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The women of superyachting

As the world honours International Women’s Day, we revisit interviews with female superyacht owners…

In celebration of International Women’s Day, I dove back into the archives here at The Superyacht Group’s HQ, to uncover conversations with some of the most interesting female superyacht owners, who shared their experiences and allowed us a sneak peek into their world.

Mary Shores, owner of the 33m S/Y Marae, believed that a motoryacht was never truly on the cards for her and her husband, Mark.  “We did give a brief thought once to a motoryacht, but knew deep down that a sailing yacht was always what we wanted.” The couple, who have spent their lives on the water, growing up around the USA’s Chesapeake Bay, wanted to make the leap from their smaller vessels but were waiting for perfection, which came in the form of the sloop built in 2004 by Alloy Yachts.  “We looked at a number of sailing yachts over several years, but when we saw Marae for the first time we were so struck by her beauty that we were left speechless,” she remembered.

Not afraid to get her hands dirty, Sherron Hemsley spoke to The Superyacht Owner about the refit of her and her husband’s 30m Feadship La Mascarade, launched in 1997. The duo consulted with a number of refit experts, consultants and designers, but after the initial shock of their advice (“Common sense just seemed to go right out the window,” recalled Hemsley ), they decided to manage the project themselves. “I loved the refit process. I enjoy having lots of things to fit into a space and making it all work, like a puzzle,” she added.  This autonomy continued after the refit was completed, as the couple still manage the busy charter vessel themselves.

“I loved the refit process. I enjoy having lots of things to fit into a space and making it all work, like a puzzle.”

The inspiring work of the Migrant Offshore Aid Station (MOAS) is due to the co-founder of the project and owner of M/Y Phoenix, Regina Catrambone. Catrambone, alongside her husband Christopher, have rescued nearly 15,000 migrants from the Mediterranean using their 40m refitted vessel, built in 1973. “The law is rather straightforward in that it is everybody’s obligation at sea to help somebody else in distress,” explained Catrambone. “Equally important is the moral obligation and the age-old tradition to save lives at sea no matter what, but many just don’t know what to do.”

The husband and wife team are dedicated to helping migrants in the region, but also enabling captains, owners and other vessels to assist in their endeavors. “Many captains and crew end up in tears because they don’t even have enough water to give to these people. I’ve heard them many times on the radio,” she said. “We want owners to enjoy the sea. I understand their frustration and fear of encountering migrants in distress. Their holidays will be ruined in a way – there is no shame in that.” Catrambone exemplifies the breed of yacht owner who believes that they have an important part to play in using their vessel, influence and means to make the world a better place. “It’s incredibly rewarding to know that you’ve participated in saving the life of someone else, particularly young children who could now have a better future ahead of them."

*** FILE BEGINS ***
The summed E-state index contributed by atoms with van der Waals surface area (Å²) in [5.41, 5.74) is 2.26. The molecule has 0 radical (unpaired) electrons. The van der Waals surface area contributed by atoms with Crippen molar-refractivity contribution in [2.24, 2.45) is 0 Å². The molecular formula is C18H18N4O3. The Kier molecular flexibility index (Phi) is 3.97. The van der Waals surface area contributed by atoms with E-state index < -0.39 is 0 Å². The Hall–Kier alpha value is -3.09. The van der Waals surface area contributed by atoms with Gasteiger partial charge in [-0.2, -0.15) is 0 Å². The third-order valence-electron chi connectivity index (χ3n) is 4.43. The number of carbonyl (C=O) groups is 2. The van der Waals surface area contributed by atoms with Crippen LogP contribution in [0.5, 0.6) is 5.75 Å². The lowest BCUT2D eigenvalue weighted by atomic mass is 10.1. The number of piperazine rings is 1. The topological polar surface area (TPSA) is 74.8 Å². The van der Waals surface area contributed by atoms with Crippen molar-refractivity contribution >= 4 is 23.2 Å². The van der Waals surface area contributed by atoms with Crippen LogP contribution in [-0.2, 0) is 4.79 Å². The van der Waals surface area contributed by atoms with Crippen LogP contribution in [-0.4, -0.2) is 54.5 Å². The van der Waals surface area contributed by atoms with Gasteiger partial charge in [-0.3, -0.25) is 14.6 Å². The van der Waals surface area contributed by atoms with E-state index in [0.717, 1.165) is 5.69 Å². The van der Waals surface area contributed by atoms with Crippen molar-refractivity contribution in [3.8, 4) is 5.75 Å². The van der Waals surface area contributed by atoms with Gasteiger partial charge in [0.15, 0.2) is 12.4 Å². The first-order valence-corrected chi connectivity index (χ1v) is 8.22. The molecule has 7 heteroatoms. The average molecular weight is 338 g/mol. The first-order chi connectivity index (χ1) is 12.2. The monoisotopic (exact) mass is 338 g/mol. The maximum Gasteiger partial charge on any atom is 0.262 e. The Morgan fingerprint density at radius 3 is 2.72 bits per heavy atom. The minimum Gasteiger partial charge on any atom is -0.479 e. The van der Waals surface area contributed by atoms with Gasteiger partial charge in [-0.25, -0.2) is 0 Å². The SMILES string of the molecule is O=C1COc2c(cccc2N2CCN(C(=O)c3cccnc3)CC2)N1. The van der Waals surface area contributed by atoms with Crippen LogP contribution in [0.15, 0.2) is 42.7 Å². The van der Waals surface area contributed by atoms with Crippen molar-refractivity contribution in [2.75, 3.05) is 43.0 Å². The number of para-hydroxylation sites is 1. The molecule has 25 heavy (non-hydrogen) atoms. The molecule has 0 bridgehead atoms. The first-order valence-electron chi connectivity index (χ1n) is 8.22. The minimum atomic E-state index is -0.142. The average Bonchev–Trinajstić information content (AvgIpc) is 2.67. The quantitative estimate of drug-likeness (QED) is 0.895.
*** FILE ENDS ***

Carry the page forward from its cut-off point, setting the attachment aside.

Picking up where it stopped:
“It’s incredibly rewarding to know that you’ve participated in saving the life of someone else, particularly young children who could now have a better future ahead of them.”

Managing a refit for a yacht is a tricky process for any owner, but tackling the iconic, classic 1986 Feadship The Highlander, must have been a fairly daunting task. But, for Joanne de Guardiola and her husband Roberto, the prospect was too tempting to pass on. “I had seen the boat and decided it was too good an opportunity to resist: it was both a Bannenberg and a Feadship and had a steel hull, which makes life on board a lot more comfortable and the yacht sit so well in the water. We went and looked at her and decided to buy her with a significant refit in mind.”

Using her extensive design experience, including three refits of her previous vessel the 49m Audacia, de Guardiola had a vision to preserve The Highlander’s history, but give the yacht a fresher, modern look, as well as adding in features for a modern family. “We love swimming and water sports so taking off the back end of the boat was really about making it for the family. Now we have a swim platform that lifts out into the water and a toy garage underneath.” De Guardiola also focused on the realities of family life, not wanting an interior that was impractical or uncomfortable for those on board. “I don’t want silk or satin or tassels: I want it to be good-looking and stylish but also very practical. I certainly learned that some things lasted better on Audacia than others; I was able to see what holds up and what doesn’t. I ended up using a lot of indoor/ outdoor fabrics for Highlander,” she recalled.

As the prominence of ultra-high-net-worth women continues to rise, the number of female superyacht owners is set to grow in the coming decades. Something definitely worth celebrating.

Image: Regina Catrambone

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